Neil Cooper

Douglas Maxwell is talking about his generation. More specifically, the Ayrshire-born playwright is talking about the influence pop culture from a few decades earlier has had on his generation and ones beyond.

“When I was wee growing up on a housing estate in Girvan, once The Jam happened, it seemed like everyone became a mod,” Maxwell remembers of the post-punk late 1970s mod revival. “Before that, The Who was my dad’s favourite band. On May Day Bank Holiday, the scooter clubs would come out, and this was on the back of the film of The Who’s Quadrophenia, and they’d have fights like the original mods and rockers had, except now it was kind of a pantomime.

“It feels like there’s always been a bit of mod around, but it’s been put through a filter. One minute you couldn’t find the clothes, then Modern Life is Rubbish by Blur came out, and suddenly it was everywhere again. I could never be fully into it, but it’s always been there. Fashion is for young men now, but you still get this Paul Weller, Gallagher brothers thing going on with some men’s hair. Young people today don’t have that sense of being part of a tribe in that way. They can pick and choose from all over the place.”

Maxwell has channelled his first-hand observations into I Can Go Anywhere, his new two-fisted play that opened this week at the Traverse Theatre in Edinburgh. The play focuses on an asylum seeker in Brighton called Jimmy, who embraces mod culture in all its parka-clad, pork-pie-hatted and Union Jacked glory. Taking its title from a lyric in The Who’s 1965 call-and-response single, Anyway, Anyhow, Anywhere, Maxwell’s play has Jimmy name himself after the teenage wannabe played by Phil Daniels in Franc Roddam’s 1979 big-screen take on Quadrophenia, Who guitarist Pete Townshend’s mod era identity crisis rock opera, released by the band as a double album in 1973.

Jimmy’s self-made 1960s obsessive encounters jaded academic Stevie, who once wrote a book on youth culture in the UK. In the spirit of old-school cross-generational plays such as the late Barrie Keefe’s street-smart 1970s classroom-set drama Gotcha, Jimmy’s commitment to an identity in such a wholesale fashion makes for quite a meeting of minds.

“Jimmy only wants to be seen as a mod,” says Maxwell, “It’s his entire identity, and he’s got this book about youth culture that he uses as a reference, and the writer of this book tells him that the mod thing isn’t going to work. It’s a play about not just being someone from somewhere, but also having somewhere to go.”

With just two people on stage arguing the toss, the epic nature of Maxwell’s writing in previous plays has been deliberately honed here in a studio piece full of big ideas.

“I wanted to write a boxing match of a play,” he says. “And I wanted to build up to this idea of cultural gate-keepers. Jimmy is someone who wants to come in, and wants to be part of something, but he’s being asked to show his credentials. It’s interesting as well, because the original mod movement happened in post-war Britain, when there was this feeling of optimism and looking forward. Mod was all about looking forward, and now, having that sort of identity gives you a sense of strength and belonging, and it’s a nostalgia for something that you’ve never lived through. At one point in the play Stevie says to Jimmy he’s like the National Trust.”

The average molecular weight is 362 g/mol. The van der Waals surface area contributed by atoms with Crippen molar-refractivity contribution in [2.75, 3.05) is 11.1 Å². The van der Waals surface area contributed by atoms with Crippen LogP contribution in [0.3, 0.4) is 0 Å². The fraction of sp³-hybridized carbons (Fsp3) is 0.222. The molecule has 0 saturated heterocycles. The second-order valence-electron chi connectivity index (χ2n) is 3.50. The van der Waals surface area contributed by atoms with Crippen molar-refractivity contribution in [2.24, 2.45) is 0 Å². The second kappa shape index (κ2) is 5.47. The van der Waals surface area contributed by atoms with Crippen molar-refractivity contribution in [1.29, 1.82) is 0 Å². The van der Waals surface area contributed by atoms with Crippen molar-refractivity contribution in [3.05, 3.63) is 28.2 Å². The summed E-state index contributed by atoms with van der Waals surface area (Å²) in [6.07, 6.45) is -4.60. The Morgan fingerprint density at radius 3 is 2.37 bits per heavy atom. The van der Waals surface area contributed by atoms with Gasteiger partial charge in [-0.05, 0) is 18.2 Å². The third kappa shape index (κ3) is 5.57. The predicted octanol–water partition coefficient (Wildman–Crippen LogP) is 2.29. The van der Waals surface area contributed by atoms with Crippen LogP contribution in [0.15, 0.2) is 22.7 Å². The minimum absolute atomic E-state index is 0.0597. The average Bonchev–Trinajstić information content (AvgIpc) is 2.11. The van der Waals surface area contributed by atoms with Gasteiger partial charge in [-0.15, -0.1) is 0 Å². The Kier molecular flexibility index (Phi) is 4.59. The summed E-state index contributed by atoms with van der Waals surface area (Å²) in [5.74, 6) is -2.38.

The debate Maxwell sets up couldn’t arrive at a better – or worse – time, and not because it just happens to coincide with the release of The Who’s first album of new material in 13 years.

“The context of the play is important in terms of what’s happening in the world around us just now,” says Maxwell. “Obviously, there are so many things in mod that are about Britishness, and which gives it glamour and cool. But there’s an internationalist element to mod as well, that’s about Italian clothes and French films and all these great things that come out of Europe and America.

“So, on one level, mod has become this emblem of tribal Britishness, and in the play, you get someone coming here for who it means something more. Jimmy sees something fantastic in Britain through being a mod, and he wants to be part of that. The play’s using that as a particular allegory, but it’s on the night of the General Election, so you can’t ignore that context either. It’s a play about national identity, and who has a claim on it.”

In some respects, Maxwell’s play sounds like a mash-up of real life pop culture theorist Dick Hebdige’s 1979 book, Subculture: The Meaning of Style, which looked at the various signs and signifiers of youth tribes; and the series of 1970s youthsploitation novels by Richard Allen, one of the pen-names of pulp fiction writer James Moffat.

While Hebdige’s analysis appeared in a post-punk climate that chimed with the mod revival, Allan/Moffatt’s series began with Skinhead and ended with Mod Rule, with the likes of Suedehead, Boot Boys and Punk Rock inbetween written in a similarly punchy tabloid style. For Jimmy and Stevie in I Can Go Anywhere, however, things aren’t so black and white these days.

“I think, with this play, by fictionalising Jimmy’s experience, I think you can go a little bit deeper,” says Maxwell. “He’s only young, and when you’re young you get a lot of strength from books and music and youth culture. The Smiths told you what books to read and what films to watch. The Jam did the same. But the question in the play as far as Jimmy is concerned is whether this is an identity or armour, the same as Dumbo’s feather, which Dumbo believed helped him fly, or whether he’d be like that anyway. The big question then is about who we are, where we are going, and how culture is valued in different communities. That’s the battleground of the play.”

I Can Go Anywhere, Traverse Theatre, Edinburgh until December 21.